Cybersecurity company Symantec said Thursday that it is accepting a $500 million investment from private equity firm Silver Lake and using it to help return $5.5 billion to shareholders, with Fenwick & West LLP providing legal advice.

  • February 5, 2016

    App Maker Settles FTC's Charges It Violated Users' Privacy

    App maker Vulcun has agreed to stop installing apps on consumers’ mobile devices without their permission and bombarding them with advertisements, after the Federal Trade Commission charged it with breaking federal privacy laws, according to settlement announced by the FTC Friday.

  • February 5, 2016

    Lockheed Wins $96M Next-Gen Air Force GPS Satellite Deal

    The U.S. Air Force awarded Lockheed Martin Corp. a $96 million contract extension to supply global positioning system satellites until 2019, the military said in a statement Thursday.

  • February 5, 2016

    GAO Upholds Navy Scoring System On Tech Upgrade Contract

    The Government Accountability Office rejected L-3 Communications’ protest of a Navy contract award to upgrade flight training technology, finding that the Navy properly graded the strengths in L-3’s bid and considered its overall value compared with the lower-priced winning proposal.

Expert Analysis

  • Man Vs. Machine: The New Era Of Self-Driven Cars

    Kimberly L. Wald

    Although self-driven cars are a very new development, many different companies, like Google, Tesla and Nissan are scrambling to develop a foothold in this arena. Self-driving cars have already raised a host of legal issues, and states are already introducing new legislation to try and keep up with the fast pace of progress, says Kimberly Wald at Kelley Uustal PLC.

  • FDA's Strategy For Interoperable Medical Device Regulation

    Mark Mansour

    In order to balance the competing priorities of developing new and innovative interoperable medical devices and protecting patient safety and privacy laid out in its recent guidance, the U.S. Food and Drug Administration should conduct a fact-based technical analysis to assess the costs and potential burdens for medical device manufacturers and others in the health information technology marketplace, say attorneys at Mayer Brown LLP.

  • A New Era Of Health Care Privacy And Security Enforcement

    Eric D. Fader

    Although no data breach or privacy violations were alleged, the Federal Trade Commission's involvement in the recent health care matter involving Henry Schein Practice Solutions Inc. may foretell a new era of cooperation by the FTC in cracking down on those in the health care field who are perceived as not taking their obligations to patients seriously enough, says Eric D. Fader of Day Pitney LLP.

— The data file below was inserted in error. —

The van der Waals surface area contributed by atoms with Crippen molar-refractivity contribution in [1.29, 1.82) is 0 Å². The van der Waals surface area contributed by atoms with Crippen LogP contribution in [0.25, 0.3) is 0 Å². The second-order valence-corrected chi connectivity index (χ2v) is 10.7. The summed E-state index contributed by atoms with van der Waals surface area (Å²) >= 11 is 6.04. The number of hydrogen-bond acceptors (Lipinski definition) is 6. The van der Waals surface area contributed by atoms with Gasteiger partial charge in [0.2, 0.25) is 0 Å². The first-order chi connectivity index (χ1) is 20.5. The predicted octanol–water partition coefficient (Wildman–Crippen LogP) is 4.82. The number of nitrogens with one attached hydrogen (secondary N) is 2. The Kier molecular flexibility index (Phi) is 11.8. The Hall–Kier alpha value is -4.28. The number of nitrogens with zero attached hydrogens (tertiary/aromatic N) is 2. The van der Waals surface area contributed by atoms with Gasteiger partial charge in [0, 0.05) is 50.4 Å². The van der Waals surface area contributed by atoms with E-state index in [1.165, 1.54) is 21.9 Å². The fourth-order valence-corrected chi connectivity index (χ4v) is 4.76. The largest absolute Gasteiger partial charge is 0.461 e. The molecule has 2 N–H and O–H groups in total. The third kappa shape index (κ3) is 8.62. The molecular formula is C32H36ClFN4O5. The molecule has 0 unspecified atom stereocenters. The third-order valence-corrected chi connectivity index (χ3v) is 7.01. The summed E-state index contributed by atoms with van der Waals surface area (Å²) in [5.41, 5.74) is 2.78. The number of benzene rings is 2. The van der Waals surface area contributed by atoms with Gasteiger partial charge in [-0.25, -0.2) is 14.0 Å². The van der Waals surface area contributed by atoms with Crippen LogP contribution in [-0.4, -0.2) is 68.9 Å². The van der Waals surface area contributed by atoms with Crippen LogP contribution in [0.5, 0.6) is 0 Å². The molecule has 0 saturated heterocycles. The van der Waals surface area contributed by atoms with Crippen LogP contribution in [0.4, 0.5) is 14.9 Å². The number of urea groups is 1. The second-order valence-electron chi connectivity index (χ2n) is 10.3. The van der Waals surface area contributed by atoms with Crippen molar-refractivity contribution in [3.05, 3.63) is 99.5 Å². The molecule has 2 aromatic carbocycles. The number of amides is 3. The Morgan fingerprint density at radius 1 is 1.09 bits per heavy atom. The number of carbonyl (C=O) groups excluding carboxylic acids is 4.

• EU Antitrust Vs. US Companies

    Paula Riedel

    From time to time, the European Commission is accused of unfairly targeting U.S. companies in its antitrust scrutiny. Competition Commissioner Margrethe Vestager has been quick to reject this suggestion. Our quick look at cases involving U.S. companies reveals a nuanced picture, say attorneys with Kirkland & Ellis LLP.

  • Using Anti-Suit Injunction To Enforce Arbitration Agreements

    Martin F. Gusy

    Varying approaches to anti-suit injunctions in the U.S. circuit courts — namely the liberal approach adopted in the Ninth and the more moderate approach adopted in the Second — reflect differing evaluations of comity in deciding whether to enjoin a foreign proceeding in favor of a concurrent, related arbitration or litigation. Two recent U.S. district court cases illuminate these methods, say Martin Gusy and Matthew Weldon of Cozen O’Connor.

  • Fraud Trends For 2016 In 1 Word: Technology

    Gerry Zack

    The photo of a cat that an employee emails may actually contain some of the organization's most sensitive information. Steganography — a technique for hiding something in plain sight — has become a standard practice for cybercriminals in the last year and will continue to gain momentum in 2016, says Gerry Zack of BDO USA LLP.

  • When Valuations Go South For Unicorns, Other Startups

    Priya Cherian Huskins

    Those of us who have been in Silicon Valley long enough see the signs for an upcoming rash of down-round financings for some private companies, unicorns or otherwise, and many investors may decide to sell a company before all of its “inflated” value has drained. Situations like this call to mind the 2013 Trados decision — which gives insight into a board’s fiduciary duties, says Priya Cherian Huskins of Woodruff-Sawyer & Co.

  • When Seller Contracts For IT On Behalf Of Acquisition

    Derek Schaffner

    In M&A, there is an emerging trend to contract for information technology infrastructure and back office services for the acquisition before the deal is finalized, thereby establishing an independent environment that eliminates integration problems that often plague acquisitions. This unusual contracting relationship produces a myriad of issues for the seller, service provider and buyer, says Derek Schaffner of Mayer Brown LLP.

  • What Every GC Needs To Know About Mobile Apps

    Mitzi L. Hill

    With many businesses delving into the world of app development, general counsels should be aware of several broad sets of issues, including rules of development and distribution, intellectual property and privacy considerations, and the differences between rules for U.S. and global audiences, says Mitzi Hill, leader of Taylor English Duma LLP's data security and privacy practice.

  • Hoverboard Liability Suits Could Float To The Top In 2016

    Kellert_Alexis_Weil.jpg

    For many, January is a fresh start, but one holiday craze of 2015 may “hover” right into courtrooms across the United States, generating a host of product liability and consumer protection lawsuits in 2016: the hoverboard, says Alexis Kellert at Weil Gotshal & Manges LLP.